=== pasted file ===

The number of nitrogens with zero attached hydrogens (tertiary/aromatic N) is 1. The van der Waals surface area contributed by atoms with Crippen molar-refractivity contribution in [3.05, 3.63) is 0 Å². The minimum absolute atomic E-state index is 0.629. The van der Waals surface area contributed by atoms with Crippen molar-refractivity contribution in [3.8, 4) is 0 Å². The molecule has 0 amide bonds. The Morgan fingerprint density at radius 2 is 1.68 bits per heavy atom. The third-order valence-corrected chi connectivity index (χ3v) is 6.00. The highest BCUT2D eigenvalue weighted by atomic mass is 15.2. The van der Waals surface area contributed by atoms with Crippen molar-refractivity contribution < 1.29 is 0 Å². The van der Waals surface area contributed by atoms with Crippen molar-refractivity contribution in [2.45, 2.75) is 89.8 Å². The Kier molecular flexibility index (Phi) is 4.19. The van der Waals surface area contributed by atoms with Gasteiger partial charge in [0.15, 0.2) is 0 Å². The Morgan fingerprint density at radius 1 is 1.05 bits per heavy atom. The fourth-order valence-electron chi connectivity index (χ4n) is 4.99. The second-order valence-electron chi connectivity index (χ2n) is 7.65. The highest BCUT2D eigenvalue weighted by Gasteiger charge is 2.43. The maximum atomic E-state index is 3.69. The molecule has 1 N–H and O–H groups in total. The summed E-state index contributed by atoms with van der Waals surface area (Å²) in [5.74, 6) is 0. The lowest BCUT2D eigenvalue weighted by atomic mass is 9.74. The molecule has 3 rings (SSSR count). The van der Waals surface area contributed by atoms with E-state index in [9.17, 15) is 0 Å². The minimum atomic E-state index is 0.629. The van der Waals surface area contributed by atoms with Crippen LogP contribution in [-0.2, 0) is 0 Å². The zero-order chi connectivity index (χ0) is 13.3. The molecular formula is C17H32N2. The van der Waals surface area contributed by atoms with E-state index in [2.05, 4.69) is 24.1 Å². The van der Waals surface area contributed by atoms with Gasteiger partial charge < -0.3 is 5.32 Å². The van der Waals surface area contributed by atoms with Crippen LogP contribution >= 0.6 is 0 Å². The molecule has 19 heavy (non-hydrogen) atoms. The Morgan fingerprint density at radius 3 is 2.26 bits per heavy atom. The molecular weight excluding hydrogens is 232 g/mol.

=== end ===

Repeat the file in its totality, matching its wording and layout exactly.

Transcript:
The number of nitrogens with zero attached hydrogens (tertiary/aromatic N) is 1. The van der Waals surface area contributed by atoms with Crippen molar-refractivity contribution in [3.05, 3.63) is 0 Å². The minimum absolute atomic E-state index is 0.629. The van der Waals surface area contributed by atoms with Crippen molar-refractivity contribution in [3.8, 4) is 0 Å². The molecule has 0 amide bonds. The Morgan fingerprint density at radius 2 is 1.68 bits per heavy atom. The third-order valence-corrected chi connectivity index (χ3v) is 6.00. The highest BCUT2D eigenvalue weighted by atomic mass is 15.2. The van der Waals surface area contributed by atoms with Crippen molar-refractivity contribution < 1.29 is 0 Å². The van der Waals surface area contributed by atoms with Crippen molar-refractivity contribution in [2.45, 2.75) is 89.8 Å². The Kier molecular flexibility index (Phi) is 4.19. The van der Waals surface area contributed by atoms with Gasteiger partial charge in [0.15, 0.2) is 0 Å². The Morgan fingerprint density at radius 1 is 1.05 bits per heavy atom. The fourth-order valence-electron chi connectivity index (χ4n) is 4.99. The second-order valence-electron chi connectivity index (χ2n) is 7.65. The highest BCUT2D eigenvalue weighted by Gasteiger charge is 2.43. The maximum atomic E-state index is 3.69. The molecule has 1 N–H and O–H groups in total. The summed E-state index contributed by atoms with van der Waals surface area (Å²) in [5.74, 6) is 0. The lowest BCUT2D eigenvalue weighted by atomic mass is 9.74. The molecule has 3 rings (SSSR count). The van der Waals surface area contributed by atoms with E-state index in [9.17, 15) is 0 Å². The minimum atomic E-state index is 0.629. The van der Waals surface area contributed by atoms with Crippen LogP contribution in [-0.2, 0) is 0 Å². The zero-order chi connectivity index (χ0) is 13.3. The molecular formula is C17H32N2. The van der Waals surface area contributed by atoms with E-state index in [2.05, 4.69) is 24.1 Å². The van der Waals surface area contributed by atoms with Gasteiger partial charge < -0.3 is 5.32 Å². The van der Waals surface area contributed by atoms with Crippen LogP contribution >= 0.6 is 0 Å². The molecule has 19 heavy (non-hydrogen) atoms. The Morgan fingerprint density at radius 3 is 2.26 bits per heavy atom. The molecular weight excluding hydrogens is 232 g/mol.